More's devotion to religious freedom is a little historically dubious (amusingly, both my dad and I independently yielded to temptation and googled him before finishing the movie), but even so, the nonreligious screenwriter, Robert Bolt, portrays him as a hero (Bolt also wrote Lawrence of Arabia and The MissionSteven Greydanus points out that in even-tempered More Bolt creates a man who is almost an exact counterbalance to aimless Lawrence).

What is certain is that both the real and fictional More was unwilling to openly defy the king's marriage, but, throughout the film, uses every means he can to preserve his life and livelihood. Usually, this means dipping into his extensive reservoir of eloquence, which results in some dazzling displays of verbal wit.

Originally written as a play, the film changes very little in its presentation, albeit with some beautiful visual shots of the Thames. This caused some critics to complain of a lag in pace as actors delivered enormous chunks of dialogue. Personally, I could barely drag my eyes away, but this is probably because I found the dialogue enchanting. These are words that spark and simmer, lengthy, eloquent addresses that speak of God and Man and kingdoms and principalities. None of these people slip into lazy conjunctions or slang—this is pure, grandiose language that utterly convinces one that these are children of another, more intelligent age.

Not any old cast could handle such a task, but Man for All Seasons gathers an exceptional ensemble. Wendy Hiller is wonderful as Sir Thomas’s fiery, exasperated wife, and a very young John Hurt appears as an ambitious, misguided statesman. Nigel Davenport is superbly gruff, proud, and conflicted as Norfolk. Orson Welles makes the most of his brief cameo as the leonine Cardinal Wolsey, and Robert Shaw (known for Jaws) is a hilarious King Henry VIII. Some of the others are a little flat (Leo McKern's Thomas Cromwell was, for instance, a little blandly villainous), but when put in a room with the mesmerizing Paul Scofield as Thomas More, no one really cares.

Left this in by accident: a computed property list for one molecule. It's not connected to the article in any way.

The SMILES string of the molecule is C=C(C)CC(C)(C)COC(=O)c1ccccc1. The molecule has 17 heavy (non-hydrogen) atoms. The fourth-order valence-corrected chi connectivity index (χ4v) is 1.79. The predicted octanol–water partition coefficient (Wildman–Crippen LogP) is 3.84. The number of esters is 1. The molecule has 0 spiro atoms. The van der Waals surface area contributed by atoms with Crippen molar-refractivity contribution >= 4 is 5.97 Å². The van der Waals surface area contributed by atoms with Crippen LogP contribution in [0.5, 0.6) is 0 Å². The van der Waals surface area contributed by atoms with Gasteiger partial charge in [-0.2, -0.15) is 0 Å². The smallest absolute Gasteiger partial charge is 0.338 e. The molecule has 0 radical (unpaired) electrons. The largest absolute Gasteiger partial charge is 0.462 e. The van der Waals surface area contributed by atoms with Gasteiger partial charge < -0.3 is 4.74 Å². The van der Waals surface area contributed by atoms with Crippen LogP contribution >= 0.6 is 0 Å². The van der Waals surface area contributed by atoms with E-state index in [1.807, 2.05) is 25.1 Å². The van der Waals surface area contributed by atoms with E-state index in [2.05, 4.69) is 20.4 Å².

Because it’s really his show. Now obscure (mostly due, I guess, to his reclusiveness and few film appearances), Paul Scofield was, in his day, ranked with Olivier and Gielgud among the stage’s greatest actors. It’s easy to see why. He inhabits the role of More with a winning mixture of solemnity, humor, eloquence, and strength that ultimately gained him both a Tony and an Oscar.